What has your experience been like working on Key and Peele?

My experience working on Key and Peele has been pretty fantastic. We do work under difficult conditions with very limited budgets and very tight schedules. But there is genuine artistic and moral support from the top down. That goes a long way in countering the constraints of schedule and budget. Keegan and Jordan are two of the nicest guys I know and they love transforming into all these characters with makeup and hair. They both give us excellent input and are open to our ideas. It’s really a pretty amazing working relationship built on mutual trust and respect. I think ultimately it is our common goals that allow us to relax and all work together so effectively. Keegan and Jordan appreciate the value that makeup brings to their work and I think I have a pretty good understanding on what I need to bring to them that best supports their vision of the show.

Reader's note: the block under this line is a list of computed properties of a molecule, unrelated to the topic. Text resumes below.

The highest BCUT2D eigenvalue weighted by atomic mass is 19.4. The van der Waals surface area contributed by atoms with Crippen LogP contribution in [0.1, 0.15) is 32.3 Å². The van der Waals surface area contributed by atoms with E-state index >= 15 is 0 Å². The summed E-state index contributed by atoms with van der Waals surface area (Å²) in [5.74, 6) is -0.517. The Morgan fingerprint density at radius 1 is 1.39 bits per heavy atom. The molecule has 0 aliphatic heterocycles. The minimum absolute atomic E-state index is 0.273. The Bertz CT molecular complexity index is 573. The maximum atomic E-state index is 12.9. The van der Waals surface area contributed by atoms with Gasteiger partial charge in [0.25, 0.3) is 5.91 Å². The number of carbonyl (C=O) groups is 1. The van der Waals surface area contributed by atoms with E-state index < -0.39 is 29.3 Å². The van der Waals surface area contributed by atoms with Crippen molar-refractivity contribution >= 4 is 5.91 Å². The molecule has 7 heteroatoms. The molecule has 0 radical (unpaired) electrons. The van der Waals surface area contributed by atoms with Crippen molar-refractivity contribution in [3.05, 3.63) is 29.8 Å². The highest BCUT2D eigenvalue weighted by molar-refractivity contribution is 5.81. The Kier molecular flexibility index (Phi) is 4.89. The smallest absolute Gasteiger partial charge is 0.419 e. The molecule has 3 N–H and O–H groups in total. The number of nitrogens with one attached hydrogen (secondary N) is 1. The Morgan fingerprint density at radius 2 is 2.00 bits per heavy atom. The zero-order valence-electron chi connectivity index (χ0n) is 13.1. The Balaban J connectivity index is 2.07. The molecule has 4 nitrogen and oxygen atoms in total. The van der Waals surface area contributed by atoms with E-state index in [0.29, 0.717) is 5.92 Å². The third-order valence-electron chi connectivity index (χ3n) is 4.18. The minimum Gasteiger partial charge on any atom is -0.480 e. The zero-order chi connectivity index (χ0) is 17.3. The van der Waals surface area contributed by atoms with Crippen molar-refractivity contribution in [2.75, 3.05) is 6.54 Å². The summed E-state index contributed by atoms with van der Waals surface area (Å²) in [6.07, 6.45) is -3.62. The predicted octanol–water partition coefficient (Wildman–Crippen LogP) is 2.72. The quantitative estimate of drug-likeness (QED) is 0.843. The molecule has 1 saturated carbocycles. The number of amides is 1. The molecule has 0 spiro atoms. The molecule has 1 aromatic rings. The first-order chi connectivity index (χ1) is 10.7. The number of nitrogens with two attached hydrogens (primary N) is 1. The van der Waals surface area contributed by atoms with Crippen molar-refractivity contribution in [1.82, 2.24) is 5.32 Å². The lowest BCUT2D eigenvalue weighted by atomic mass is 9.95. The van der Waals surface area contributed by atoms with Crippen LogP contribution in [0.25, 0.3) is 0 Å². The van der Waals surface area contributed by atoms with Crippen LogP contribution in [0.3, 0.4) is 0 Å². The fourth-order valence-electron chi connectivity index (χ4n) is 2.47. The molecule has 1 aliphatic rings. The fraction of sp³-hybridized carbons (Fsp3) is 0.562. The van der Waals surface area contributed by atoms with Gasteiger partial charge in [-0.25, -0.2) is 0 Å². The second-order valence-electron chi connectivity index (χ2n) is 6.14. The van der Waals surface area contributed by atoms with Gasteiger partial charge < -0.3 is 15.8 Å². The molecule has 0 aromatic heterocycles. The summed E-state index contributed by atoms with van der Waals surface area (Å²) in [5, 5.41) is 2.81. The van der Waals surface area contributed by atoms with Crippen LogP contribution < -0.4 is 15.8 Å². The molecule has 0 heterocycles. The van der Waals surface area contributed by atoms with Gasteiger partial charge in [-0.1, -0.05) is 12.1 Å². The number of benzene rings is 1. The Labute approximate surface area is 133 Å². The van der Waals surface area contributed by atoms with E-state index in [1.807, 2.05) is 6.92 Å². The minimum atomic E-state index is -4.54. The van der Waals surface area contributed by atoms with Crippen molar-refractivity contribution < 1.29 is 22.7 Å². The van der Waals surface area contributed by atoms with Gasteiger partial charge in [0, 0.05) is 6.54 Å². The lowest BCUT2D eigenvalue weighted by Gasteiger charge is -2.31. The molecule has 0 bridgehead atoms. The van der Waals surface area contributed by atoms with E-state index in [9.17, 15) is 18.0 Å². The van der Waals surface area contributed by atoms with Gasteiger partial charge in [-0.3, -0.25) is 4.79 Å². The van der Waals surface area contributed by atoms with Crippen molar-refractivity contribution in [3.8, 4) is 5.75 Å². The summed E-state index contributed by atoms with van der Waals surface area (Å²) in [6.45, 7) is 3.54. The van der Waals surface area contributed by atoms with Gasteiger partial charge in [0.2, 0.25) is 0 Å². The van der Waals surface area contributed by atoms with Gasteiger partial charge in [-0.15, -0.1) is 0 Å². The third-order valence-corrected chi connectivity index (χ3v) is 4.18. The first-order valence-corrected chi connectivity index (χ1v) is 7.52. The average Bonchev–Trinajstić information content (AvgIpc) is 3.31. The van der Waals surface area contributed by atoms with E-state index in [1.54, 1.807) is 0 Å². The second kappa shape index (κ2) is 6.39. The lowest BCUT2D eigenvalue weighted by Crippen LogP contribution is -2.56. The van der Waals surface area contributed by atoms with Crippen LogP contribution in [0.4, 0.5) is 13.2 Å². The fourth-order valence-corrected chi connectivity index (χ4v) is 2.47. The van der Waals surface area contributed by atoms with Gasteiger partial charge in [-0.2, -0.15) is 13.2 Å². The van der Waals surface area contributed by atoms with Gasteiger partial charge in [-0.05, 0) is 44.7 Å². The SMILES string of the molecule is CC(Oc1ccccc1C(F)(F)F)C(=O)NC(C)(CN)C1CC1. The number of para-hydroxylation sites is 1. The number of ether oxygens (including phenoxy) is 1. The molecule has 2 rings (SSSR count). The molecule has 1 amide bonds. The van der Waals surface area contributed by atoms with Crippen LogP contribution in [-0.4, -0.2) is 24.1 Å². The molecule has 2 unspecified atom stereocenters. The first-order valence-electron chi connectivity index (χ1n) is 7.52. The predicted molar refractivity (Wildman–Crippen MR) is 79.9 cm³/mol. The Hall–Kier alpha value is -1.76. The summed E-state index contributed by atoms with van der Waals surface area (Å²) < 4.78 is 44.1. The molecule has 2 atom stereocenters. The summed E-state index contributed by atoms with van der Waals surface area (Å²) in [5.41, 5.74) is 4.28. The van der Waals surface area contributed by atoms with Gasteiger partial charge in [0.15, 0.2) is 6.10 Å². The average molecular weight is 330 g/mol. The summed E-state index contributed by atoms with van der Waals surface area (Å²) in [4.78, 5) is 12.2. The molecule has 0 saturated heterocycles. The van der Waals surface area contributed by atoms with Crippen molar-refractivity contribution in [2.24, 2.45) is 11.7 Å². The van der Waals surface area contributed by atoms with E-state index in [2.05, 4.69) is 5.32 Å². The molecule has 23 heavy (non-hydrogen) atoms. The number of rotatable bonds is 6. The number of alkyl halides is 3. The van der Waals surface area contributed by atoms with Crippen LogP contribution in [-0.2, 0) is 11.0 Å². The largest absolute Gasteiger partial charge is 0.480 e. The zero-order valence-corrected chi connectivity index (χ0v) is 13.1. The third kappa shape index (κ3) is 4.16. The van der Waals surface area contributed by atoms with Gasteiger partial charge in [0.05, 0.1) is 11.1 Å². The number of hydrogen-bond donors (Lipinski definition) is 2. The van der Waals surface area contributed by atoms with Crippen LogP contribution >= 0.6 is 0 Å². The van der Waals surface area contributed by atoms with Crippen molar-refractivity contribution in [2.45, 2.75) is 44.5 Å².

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Meet The Mayor: Sharon Houston

Were all funny adults funny kids? Sharon Houston was. Being funny and super duper likable has definitely paid dividends for Houston. Whether it’s performing stand-up, podcasting, or producing behind the scenes, Sharon Houston has tried it all, and as the “mayor” of L.A. knows show biz like few do.

Where are you from originally, and what has your career path been like?

I was born in Miami, Florida but I’ve lived everywhere: the Midwest, Southwest, South, Northeast, and now the West Coast. When I was moving around a lot as a kid, I hated it. Now I’m glad I went through that because I can easily make friends, I’m not afraid to introduce myself to people, and I pretty much can fit in everywhere. As an actress and stand-up, I can do just about every American accent imaginable, so it’s helped me creatively as well.